Aromatic polyurea provides a matte finish that will darken and chalk if exposed to UV radiation. For outdoor applications that require an aesthetic appeal, the aliphatic variation is recommended for its superior color stability and glossy appearance.

Limited Adhesion to Itself

Once cured, polyurea does not adhere well to itself. This lack of adhesion can lead to complications during the installation process.

Surface Prep

Surface preparation (typically sandblasting or priming) is paramount to a successful polyurea coating project. While this is more of a precaution than a con, most polyurea system failures can be attributed to inadequate or improper surface preparation.

How Much Does Polyurea (Roof Coating) Cost?

The material cost for a polyurea roof coating system ranges from $1.25 to $1.75 per sq. ft. Overall costs (including installation) will vary based on the size/complexity of the roof, condition of the existing substrate, material thickness, choice of top coat, building location, warranty requirements, etc.

Polyurea is slightly more expensive than some alternative roof coating systems (see chart below).

System/material Low-end cost (per sq. ft.) High-end cost (per sq. ft.)
Polyurea $1.25 $1.75
Acrylic $.90 $1.75
Silicone $1.10 $2.00
Urethane (Polyurethane) $1.10 $2.00
Liquid Rubber (EPDM) $1.50 $2.50
Spray Polyurethane Foam (SPF) + Coating $2.50 $6.00

How Long Do Polyurea Coatings Last?

Most polyurea roofing systems are warranted to last anywhere from 10 to 15 years. However, they can easily last up to 25 years or more with proper installation and routine maintenance.

Moreover, a polyurea roofing system’s elastomeric top coat (typically silicone or acrylic) can be recoated numerous times throughout its lifespan to help increase longevity and ensure performance.

How is Polyurea Installed?

Polyurea is spray-applied on surfaces using highly-specialized, plural-component spray equipment.

The isocyanate and resin components that makeup polyurea are shipped to job sites in 55-gallon drums. The materials are transferred into separate tanks within a spray rig apparatus and heated to an appropriate temperature. The unit then pressurizes and pumps each component through heated hoses to a spray gun at a specific ratio (usually 1:1).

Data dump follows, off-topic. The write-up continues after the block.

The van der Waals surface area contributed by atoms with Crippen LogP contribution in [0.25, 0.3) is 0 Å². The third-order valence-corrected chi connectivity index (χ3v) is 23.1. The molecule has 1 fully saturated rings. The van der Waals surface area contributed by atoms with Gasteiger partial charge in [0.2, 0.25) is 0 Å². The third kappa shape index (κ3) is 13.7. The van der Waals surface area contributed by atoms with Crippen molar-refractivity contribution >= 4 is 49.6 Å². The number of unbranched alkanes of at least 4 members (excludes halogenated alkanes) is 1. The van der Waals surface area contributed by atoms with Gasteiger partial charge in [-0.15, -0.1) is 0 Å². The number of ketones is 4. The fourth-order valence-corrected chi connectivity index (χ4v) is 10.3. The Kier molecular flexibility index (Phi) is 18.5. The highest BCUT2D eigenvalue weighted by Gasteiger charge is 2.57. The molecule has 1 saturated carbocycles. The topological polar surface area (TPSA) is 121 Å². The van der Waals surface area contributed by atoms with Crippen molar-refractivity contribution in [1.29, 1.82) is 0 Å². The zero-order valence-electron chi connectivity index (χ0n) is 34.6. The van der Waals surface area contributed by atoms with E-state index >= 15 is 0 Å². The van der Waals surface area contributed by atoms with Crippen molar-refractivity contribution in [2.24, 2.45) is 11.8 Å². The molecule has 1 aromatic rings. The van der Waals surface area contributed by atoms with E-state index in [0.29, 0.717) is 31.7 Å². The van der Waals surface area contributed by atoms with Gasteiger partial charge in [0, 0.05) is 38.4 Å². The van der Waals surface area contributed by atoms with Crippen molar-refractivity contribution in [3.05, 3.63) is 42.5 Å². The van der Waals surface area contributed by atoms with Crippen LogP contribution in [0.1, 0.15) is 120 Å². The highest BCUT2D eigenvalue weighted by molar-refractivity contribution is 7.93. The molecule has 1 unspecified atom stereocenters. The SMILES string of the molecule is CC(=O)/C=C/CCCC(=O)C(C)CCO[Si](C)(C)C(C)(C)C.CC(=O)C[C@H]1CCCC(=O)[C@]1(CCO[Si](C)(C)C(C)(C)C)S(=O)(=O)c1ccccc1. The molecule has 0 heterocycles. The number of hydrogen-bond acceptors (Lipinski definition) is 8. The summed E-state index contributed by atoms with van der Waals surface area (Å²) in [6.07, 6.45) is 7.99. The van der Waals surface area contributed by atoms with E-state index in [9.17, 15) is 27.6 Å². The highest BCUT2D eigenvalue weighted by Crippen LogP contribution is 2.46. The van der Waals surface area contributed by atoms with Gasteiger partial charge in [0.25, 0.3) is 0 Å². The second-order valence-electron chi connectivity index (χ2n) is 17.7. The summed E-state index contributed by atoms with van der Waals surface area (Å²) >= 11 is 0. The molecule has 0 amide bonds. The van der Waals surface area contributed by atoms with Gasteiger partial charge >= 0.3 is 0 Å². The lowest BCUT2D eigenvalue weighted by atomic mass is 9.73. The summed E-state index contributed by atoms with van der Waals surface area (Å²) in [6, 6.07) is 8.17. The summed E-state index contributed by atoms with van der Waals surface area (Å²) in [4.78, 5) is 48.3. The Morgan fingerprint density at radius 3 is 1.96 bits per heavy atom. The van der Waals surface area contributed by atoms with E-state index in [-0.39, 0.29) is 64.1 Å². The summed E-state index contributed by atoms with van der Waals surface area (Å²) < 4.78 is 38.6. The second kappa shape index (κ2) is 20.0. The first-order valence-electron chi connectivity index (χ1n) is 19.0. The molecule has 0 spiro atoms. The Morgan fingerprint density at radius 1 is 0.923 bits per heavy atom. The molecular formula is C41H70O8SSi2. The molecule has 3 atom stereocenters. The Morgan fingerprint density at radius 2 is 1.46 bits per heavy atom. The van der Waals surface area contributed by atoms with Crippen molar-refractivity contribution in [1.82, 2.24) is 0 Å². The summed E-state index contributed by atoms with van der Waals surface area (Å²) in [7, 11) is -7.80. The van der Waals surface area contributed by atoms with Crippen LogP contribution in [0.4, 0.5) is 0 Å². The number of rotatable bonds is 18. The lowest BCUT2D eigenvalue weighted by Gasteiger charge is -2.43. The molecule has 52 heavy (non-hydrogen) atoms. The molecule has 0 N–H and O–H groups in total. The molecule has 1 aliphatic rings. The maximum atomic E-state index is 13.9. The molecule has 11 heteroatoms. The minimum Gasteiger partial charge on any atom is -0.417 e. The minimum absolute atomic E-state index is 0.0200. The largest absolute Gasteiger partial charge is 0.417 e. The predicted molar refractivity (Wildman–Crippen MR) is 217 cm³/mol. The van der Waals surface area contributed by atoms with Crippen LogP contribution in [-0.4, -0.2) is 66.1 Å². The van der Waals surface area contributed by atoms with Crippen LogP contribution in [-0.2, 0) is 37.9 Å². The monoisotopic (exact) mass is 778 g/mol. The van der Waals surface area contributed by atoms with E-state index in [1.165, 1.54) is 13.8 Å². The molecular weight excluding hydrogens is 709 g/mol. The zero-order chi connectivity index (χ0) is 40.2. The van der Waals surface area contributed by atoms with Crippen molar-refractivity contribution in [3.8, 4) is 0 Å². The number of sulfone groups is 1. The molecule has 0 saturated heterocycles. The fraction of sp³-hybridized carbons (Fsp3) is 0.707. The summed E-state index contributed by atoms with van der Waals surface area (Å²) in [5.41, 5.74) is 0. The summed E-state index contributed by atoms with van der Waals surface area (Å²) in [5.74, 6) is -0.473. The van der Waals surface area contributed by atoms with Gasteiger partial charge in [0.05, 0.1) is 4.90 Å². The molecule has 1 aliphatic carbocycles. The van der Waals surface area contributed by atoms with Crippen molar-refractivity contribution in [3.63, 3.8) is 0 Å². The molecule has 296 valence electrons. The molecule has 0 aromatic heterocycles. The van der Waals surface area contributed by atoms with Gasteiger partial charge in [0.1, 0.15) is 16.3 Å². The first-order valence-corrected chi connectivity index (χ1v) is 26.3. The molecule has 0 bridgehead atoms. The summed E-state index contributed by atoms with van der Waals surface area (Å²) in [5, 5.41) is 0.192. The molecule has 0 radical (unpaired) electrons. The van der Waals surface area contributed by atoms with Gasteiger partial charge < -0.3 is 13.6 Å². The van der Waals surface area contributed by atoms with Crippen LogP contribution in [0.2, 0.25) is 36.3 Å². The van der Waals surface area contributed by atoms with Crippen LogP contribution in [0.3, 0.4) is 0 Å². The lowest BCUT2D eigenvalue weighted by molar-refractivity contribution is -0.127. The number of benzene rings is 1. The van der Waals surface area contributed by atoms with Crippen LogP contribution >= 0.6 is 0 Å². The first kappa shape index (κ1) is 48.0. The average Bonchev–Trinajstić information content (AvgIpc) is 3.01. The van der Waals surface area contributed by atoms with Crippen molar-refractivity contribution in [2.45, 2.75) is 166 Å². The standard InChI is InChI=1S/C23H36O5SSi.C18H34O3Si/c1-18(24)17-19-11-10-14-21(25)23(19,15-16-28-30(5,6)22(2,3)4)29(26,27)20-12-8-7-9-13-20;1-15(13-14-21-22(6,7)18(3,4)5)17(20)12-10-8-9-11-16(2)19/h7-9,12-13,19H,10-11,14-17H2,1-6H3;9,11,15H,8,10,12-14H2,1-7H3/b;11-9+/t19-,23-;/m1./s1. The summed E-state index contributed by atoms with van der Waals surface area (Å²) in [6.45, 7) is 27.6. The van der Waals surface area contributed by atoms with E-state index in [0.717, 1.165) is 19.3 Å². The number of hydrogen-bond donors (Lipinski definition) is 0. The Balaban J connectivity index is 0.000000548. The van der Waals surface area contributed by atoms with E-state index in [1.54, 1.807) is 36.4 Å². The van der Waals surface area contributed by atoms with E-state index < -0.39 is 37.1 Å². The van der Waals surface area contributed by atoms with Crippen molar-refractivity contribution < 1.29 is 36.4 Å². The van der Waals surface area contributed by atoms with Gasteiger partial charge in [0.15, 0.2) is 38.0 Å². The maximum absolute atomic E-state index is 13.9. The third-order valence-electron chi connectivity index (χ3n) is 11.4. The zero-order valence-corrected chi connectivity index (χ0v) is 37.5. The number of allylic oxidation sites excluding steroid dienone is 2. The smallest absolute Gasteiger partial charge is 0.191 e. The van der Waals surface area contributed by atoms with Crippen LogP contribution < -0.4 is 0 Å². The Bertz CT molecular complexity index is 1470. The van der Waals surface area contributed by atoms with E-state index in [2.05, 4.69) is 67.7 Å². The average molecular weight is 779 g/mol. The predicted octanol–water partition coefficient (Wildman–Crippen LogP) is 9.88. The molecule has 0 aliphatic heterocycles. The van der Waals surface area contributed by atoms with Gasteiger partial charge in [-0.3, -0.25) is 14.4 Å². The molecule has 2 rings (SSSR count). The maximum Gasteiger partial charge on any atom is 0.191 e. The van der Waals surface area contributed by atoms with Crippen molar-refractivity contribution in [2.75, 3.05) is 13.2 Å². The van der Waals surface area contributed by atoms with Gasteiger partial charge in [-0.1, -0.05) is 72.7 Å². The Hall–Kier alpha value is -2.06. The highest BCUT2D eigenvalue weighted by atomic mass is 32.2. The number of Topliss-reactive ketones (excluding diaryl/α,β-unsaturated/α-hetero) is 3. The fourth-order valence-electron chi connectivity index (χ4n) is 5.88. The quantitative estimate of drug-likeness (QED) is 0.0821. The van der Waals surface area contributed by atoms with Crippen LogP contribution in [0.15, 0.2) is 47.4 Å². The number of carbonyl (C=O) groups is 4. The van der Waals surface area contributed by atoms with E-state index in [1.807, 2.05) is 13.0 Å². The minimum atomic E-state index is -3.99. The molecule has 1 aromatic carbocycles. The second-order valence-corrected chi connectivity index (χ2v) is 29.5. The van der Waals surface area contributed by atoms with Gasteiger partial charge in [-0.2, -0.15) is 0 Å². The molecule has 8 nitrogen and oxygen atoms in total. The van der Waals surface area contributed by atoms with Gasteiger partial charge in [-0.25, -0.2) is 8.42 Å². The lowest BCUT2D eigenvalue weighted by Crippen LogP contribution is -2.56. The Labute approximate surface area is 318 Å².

Polyurea spray rig from Graco

Images courtesy of Graco.

As the isocyanate and resin are dispersed, they react to produce the polyurea membrane, which is typically formulated to set within seconds to minutes of application.

Proper surface preparation is vital to the performance of a polyurea coating system. In most cases, abrasive sandblasting or primer applications may be necessary to remove any foreign contaminants and ensure adequate adhesion.

Applications & Markets for Polyurea

Polyurea coatings are used in many building and construction applications. They are also utilized throughout various other industries, including healthcare, automotive, marine, defense and security, irrigation, and material handling, among others.

The superior waterproofing qualities of polyurea make it an ideal solution for commercial and industrial roofing—with suitable substrates including metal, concrete, wood, and spray foam.

Additionally, polyurea serves as a reliable waterproof lining for storage tanks, pipelines, reservoirs, sewers, wastewater treatment, basement walls, and secondary containment applications.

The superior durability and abrasion resistance of polyurea make it an excellent protective coating for flooring, decks, parking garages, and truck beds.


Polyurea is an impressive coating technology with countless applications. Its resistance to ponding water, durability, and versatility set it apart from alternative coating solutions on the market. Furthermore, polyurea-based roof coating systems are a good investment, lasting anywhere from 15 to 25 years and having the potential to be recoated numerous times throughout their lifespans.

To learn more about the benefits of polyurea—as well as fluid-applied roof restoration from American WeatherStar—click here to speak with a customer service representative.